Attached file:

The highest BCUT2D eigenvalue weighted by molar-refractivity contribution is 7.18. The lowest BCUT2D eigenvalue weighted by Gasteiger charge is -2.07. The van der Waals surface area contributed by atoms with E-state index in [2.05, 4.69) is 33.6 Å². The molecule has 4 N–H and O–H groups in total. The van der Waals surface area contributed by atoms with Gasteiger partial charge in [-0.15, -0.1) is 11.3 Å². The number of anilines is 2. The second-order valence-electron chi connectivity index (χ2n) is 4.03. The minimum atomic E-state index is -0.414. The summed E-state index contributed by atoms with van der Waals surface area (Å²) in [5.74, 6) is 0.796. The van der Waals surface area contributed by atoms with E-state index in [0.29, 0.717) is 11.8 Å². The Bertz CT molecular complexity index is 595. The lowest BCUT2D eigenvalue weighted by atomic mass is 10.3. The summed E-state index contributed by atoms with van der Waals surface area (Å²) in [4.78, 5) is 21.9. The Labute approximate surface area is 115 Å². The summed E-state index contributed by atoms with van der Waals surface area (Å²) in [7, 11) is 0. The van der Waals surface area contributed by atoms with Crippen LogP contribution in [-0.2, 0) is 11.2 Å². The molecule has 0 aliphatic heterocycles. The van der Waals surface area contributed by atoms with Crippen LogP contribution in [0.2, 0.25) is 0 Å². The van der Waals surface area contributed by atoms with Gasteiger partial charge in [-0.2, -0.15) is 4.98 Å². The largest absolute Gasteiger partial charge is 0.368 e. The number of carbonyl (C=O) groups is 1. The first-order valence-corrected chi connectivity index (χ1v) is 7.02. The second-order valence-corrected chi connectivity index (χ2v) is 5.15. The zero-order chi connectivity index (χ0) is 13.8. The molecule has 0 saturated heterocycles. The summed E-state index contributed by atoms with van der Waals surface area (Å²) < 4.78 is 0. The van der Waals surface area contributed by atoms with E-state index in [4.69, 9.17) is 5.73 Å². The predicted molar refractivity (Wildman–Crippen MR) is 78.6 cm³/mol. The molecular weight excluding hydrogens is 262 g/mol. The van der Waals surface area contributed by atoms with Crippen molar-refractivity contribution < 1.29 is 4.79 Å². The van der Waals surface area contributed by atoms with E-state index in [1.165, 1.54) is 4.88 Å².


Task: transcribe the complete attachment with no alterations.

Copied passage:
The highest BCUT2D eigenvalue weighted by molar-refractivity contribution is 7.18. The lowest BCUT2D eigenvalue weighted by Gasteiger charge is -2.07. The van der Waals surface area contributed by atoms with E-state index in [2.05, 4.69) is 33.6 Å². The molecule has 4 N–H and O–H groups in total. The van der Waals surface area contributed by atoms with Gasteiger partial charge in [-0.15, -0.1) is 11.3 Å². The number of anilines is 2. The second-order valence-electron chi connectivity index (χ2n) is 4.03. The minimum atomic E-state index is -0.414. The summed E-state index contributed by atoms with van der Waals surface area (Å²) in [5.74, 6) is 0.796. The van der Waals surface area contributed by atoms with E-state index in [0.29, 0.717) is 11.8 Å². The Bertz CT molecular complexity index is 595. The lowest BCUT2D eigenvalue weighted by atomic mass is 10.3. The summed E-state index contributed by atoms with van der Waals surface area (Å²) in [4.78, 5) is 21.9. The Labute approximate surface area is 115 Å². The summed E-state index contributed by atoms with van der Waals surface area (Å²) in [7, 11) is 0. The van der Waals surface area contributed by atoms with Crippen LogP contribution in [-0.2, 0) is 11.2 Å². The molecule has 0 aliphatic heterocycles. The van der Waals surface area contributed by atoms with Crippen LogP contribution in [0.2, 0.25) is 0 Å². The van der Waals surface area contributed by atoms with Gasteiger partial charge in [-0.2, -0.15) is 4.98 Å². The largest absolute Gasteiger partial charge is 0.368 e. The number of carbonyl (C=O) groups is 1. The first-order valence-corrected chi connectivity index (χ1v) is 7.02. The second-order valence-corrected chi connectivity index (χ2v) is 5.15. The zero-order chi connectivity index (χ0) is 13.8. The molecule has 0 saturated heterocycles. The summed E-state index contributed by atoms with van der Waals surface area (Å²) < 4.78 is 0. The van der Waals surface area contributed by atoms with E-state index in [4.69, 9.17) is 5.73 Å². The predicted molar refractivity (Wildman–Crippen MR) is 78.6 cm³/mol. The molecular weight excluding hydrogens is 262 g/mol. The van der Waals surface area contributed by atoms with Crippen molar-refractivity contribution < 1.29 is 4.79 Å². The van der Waals surface area contributed by atoms with E-state index in [1.165, 1.54) is 4.88 Å².